The Archbishops' Council
is a part of the governance structures of the Church of England
The Council was created in 1999 to provide a central executive body to co-ordinate and lead the work of the Church. This was a partial implementation of the recommendations of the report "Working Together as One Body" produced by the Rt Revd Michael Turnbull (then Bishop of Durham) in 1994.
Objectives and Objects
The Council describes its objectives as:
- enhancing the Church's mission by:
- promoting spiritual and numerical growth,
- enabling and supporting the worshipping Church and encouraging and promoting new ways of being Church, and
- engaging with issues of social justice and environmental stewardship
- sustaining and advance the Church's work in education, lifelong learning and discipleship;
- enabling the Church to select, train and resource the right people, both ordained and lay, to carry out public ministry and encouraging lay people in their vocation to the world; and
- encouraging the maintenance and development of the inherited fabric of Church buildings for worship and service to the community.
And its objects as:
- giving a clear strategic sense of direction to the national work of the Church of England, within an overall vision set by the House of Bishops and informed by an understanding of the Church's opportunities, needs and resources;
- encouraging and resourcing the Church in parishes and dioceses;
- promoting close collaborative working between the Church's national bodies, including through the management of a number of common services (Communications, Human Resources, IT etc);
- supporting the Archbishops with their diverse ministries and responsibilities; and engaging confidently with Government and other bodies.
Legal Status and Membership
The Arhcbishops' Council was established by the National Institutions Measure passed by the General Synod of the Church of England in 1998. It has its own legal identity and is, in addition, a charity.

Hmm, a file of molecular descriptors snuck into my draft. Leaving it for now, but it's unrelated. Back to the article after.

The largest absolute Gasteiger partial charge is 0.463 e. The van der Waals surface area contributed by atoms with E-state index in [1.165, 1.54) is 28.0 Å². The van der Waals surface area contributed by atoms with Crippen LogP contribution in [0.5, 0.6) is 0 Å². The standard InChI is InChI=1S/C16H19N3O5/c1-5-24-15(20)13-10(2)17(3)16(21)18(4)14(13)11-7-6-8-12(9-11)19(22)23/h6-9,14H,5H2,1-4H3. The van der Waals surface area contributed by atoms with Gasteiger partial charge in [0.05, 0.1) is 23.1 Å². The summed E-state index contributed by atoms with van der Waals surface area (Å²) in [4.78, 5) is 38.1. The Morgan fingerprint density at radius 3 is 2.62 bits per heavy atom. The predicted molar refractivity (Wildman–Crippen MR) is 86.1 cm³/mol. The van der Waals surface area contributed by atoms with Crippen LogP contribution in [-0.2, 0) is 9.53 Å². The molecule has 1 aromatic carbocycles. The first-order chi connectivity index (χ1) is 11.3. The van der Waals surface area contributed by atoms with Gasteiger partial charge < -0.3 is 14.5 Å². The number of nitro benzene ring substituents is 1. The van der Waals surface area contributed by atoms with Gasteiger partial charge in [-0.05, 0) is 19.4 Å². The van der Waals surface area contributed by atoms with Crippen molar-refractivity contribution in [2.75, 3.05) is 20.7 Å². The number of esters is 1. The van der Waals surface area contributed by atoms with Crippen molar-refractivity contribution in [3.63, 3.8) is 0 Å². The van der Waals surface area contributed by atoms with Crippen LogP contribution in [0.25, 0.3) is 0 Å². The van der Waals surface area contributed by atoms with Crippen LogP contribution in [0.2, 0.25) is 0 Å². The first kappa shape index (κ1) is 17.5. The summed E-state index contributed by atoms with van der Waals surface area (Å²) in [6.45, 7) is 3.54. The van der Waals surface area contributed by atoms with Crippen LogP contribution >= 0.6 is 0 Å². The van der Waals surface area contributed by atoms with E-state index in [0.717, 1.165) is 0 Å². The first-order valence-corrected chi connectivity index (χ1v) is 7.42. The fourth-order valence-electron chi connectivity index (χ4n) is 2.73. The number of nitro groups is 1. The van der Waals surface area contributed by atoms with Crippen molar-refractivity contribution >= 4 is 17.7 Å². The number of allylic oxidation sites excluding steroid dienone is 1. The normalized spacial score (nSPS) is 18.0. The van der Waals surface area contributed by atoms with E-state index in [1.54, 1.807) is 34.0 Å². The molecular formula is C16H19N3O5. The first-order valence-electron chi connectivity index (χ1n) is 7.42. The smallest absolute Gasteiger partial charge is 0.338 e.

The Council is made up of:
- the Archbishop of Canterbury,
- the Archbishop of York,
- the Prolocutors of the Convocations of Canterbury and York,
- the chairman and vice-chairman of the House of Laity of the General Synod,
- two bishops elected by the House of Bishops of the General Synod,
- two members of the clergy elected by the House of Clergy of the General Synod,
- two lay people elected by the House of Laity,
- one of the Church Estates Commissioners,
- up to six other people jointly appointed by the two Archbishops, with the consent of the General Synod. These appointees have a non-executive role and currently include:
The Archbishops of Canterbury and York are the joint Presidents of the Council, but the Archbishop of Canterbury normally chairs its meetings.
The Council is one of the "National Church Institutions", the others being the Church Commissioners and the Church of England Pensions Board and the General Synod.
Committees and Staff
The work of the Council is assisted by a number of committees:
- Mission and Public Affairs Council (including the Hospital Chaplaincies Council)
- Board of Education
- Committee for Minority Ethnic Anglican Concerns
- Council for Christian Unity
- Council for the Care of Churches
- Committees of the Ministry Division
- Committee for Ministry of and among Deaf and Disabled People
- Deployment, Recruitment and Conditions of Service Committee
- Theological Education and Training Committee
- Vocation, Recruitment and Selection Committee
- Finance Committee
- Audit Committee
In 2006, the Council employed about 250 staff. The senior posts include:
- Secretary-General to the Council and the General Synod
- Chief Education Officer
- Director of Finance for the National Church Institutions
- Director of Mission & Public Affairs
- Head of Cathedral and Church Buildings
- Director of Libraries, Archives and Information Services
- Director of Ministry
- Director of Human Resources
- Head of Legal Office and Chief Legal Adviser to the General Synod
- Clerk to the Synod, Director of Central Secretariat and IT/Office Services
The members of the Council are also members and directors of the Central Board of Finance of the Church of England. Technically, the Board of Finance is a separate legal entity, however all major decisions are taken by members of the Council in their capacity as the directors of the Board.
In 2006, the Council had a budget of approximately £61 million, principally derived from the Church Commissioners (about £32 million) and contributions from each of the dioceses (£24.5 million).
Spending in that year included grants to the dioceses (£31 million), training clergy (both funding for colleges and allowances for individuals in residential training - £10 million), grants to organisation such as Churches Together, the Church Urban Fund and the World Council of Churches (£2.2 million), and housing assistance for retired clergy (£2.8 million).